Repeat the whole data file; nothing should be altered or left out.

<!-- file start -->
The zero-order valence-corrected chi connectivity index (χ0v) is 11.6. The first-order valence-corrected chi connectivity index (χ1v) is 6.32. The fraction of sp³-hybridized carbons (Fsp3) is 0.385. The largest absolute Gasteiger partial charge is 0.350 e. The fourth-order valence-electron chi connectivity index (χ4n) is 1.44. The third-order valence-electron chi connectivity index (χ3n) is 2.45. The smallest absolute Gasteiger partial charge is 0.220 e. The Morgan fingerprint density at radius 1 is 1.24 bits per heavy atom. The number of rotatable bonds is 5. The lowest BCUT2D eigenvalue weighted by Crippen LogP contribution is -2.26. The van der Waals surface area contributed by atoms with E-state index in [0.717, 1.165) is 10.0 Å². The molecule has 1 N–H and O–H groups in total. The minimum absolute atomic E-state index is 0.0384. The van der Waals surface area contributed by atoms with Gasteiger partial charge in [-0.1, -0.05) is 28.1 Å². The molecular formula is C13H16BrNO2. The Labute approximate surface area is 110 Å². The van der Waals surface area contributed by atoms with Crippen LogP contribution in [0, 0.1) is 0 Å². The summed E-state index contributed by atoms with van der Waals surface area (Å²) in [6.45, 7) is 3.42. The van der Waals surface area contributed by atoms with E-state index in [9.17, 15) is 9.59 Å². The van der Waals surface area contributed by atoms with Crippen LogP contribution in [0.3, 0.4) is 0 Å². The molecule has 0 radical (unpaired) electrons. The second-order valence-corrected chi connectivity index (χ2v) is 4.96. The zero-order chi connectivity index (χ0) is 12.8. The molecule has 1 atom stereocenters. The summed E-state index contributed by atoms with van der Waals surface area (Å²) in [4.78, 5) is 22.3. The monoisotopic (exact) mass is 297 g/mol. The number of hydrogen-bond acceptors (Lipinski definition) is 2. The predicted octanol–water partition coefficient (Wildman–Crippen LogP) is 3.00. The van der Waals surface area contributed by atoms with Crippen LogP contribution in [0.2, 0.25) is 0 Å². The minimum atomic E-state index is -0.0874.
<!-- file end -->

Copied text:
The zero-order valence-corrected chi connectivity index (χ0v) is 11.6. The first-order valence-corrected chi connectivity index (χ1v) is 6.32. The fraction of sp³-hybridized carbons (Fsp3) is 0.385. The largest absolute Gasteiger partial charge is 0.350 e. The fourth-order valence-electron chi connectivity index (χ4n) is 1.44. The third-order valence-electron chi connectivity index (χ3n) is 2.45. The smallest absolute Gasteiger partial charge is 0.220 e. The Morgan fingerprint density at radius 1 is 1.24 bits per heavy atom. The number of rotatable bonds is 5. The lowest BCUT2D eigenvalue weighted by Crippen LogP contribution is -2.26. The van der Waals surface area contributed by atoms with E-state index in [0.717, 1.165) is 10.0 Å². The molecule has 1 N–H and O–H groups in total. The minimum absolute atomic E-state index is 0.0384. The van der Waals surface area contributed by atoms with Gasteiger partial charge in [-0.1, -0.05) is 28.1 Å². The molecular formula is C13H16BrNO2. The Labute approximate surface area is 110 Å². The van der Waals surface area contributed by atoms with Crippen LogP contribution in [0, 0.1) is 0 Å². The summed E-state index contributed by atoms with van der Waals surface area (Å²) in [6.45, 7) is 3.42. The van der Waals surface area contributed by atoms with E-state index in [9.17, 15) is 9.59 Å². The van der Waals surface area contributed by atoms with Crippen LogP contribution in [0.3, 0.4) is 0 Å². The molecule has 0 radical (unpaired) electrons. The second-order valence-corrected chi connectivity index (χ2v) is 4.96. The zero-order chi connectivity index (χ0) is 12.8. The molecule has 1 atom stereocenters. The summed E-state index contributed by atoms with van der Waals surface area (Å²) in [4.78, 5) is 22.3. The monoisotopic (exact) mass is 297 g/mol. The number of hydrogen-bond acceptors (Lipinski definition) is 2. The predicted octanol–water partition coefficient (Wildman–Crippen LogP) is 3.00. The van der Waals surface area contributed by atoms with Crippen LogP contribution in [0.2, 0.25) is 0 Å². The minimum atomic E-state index is -0.0874.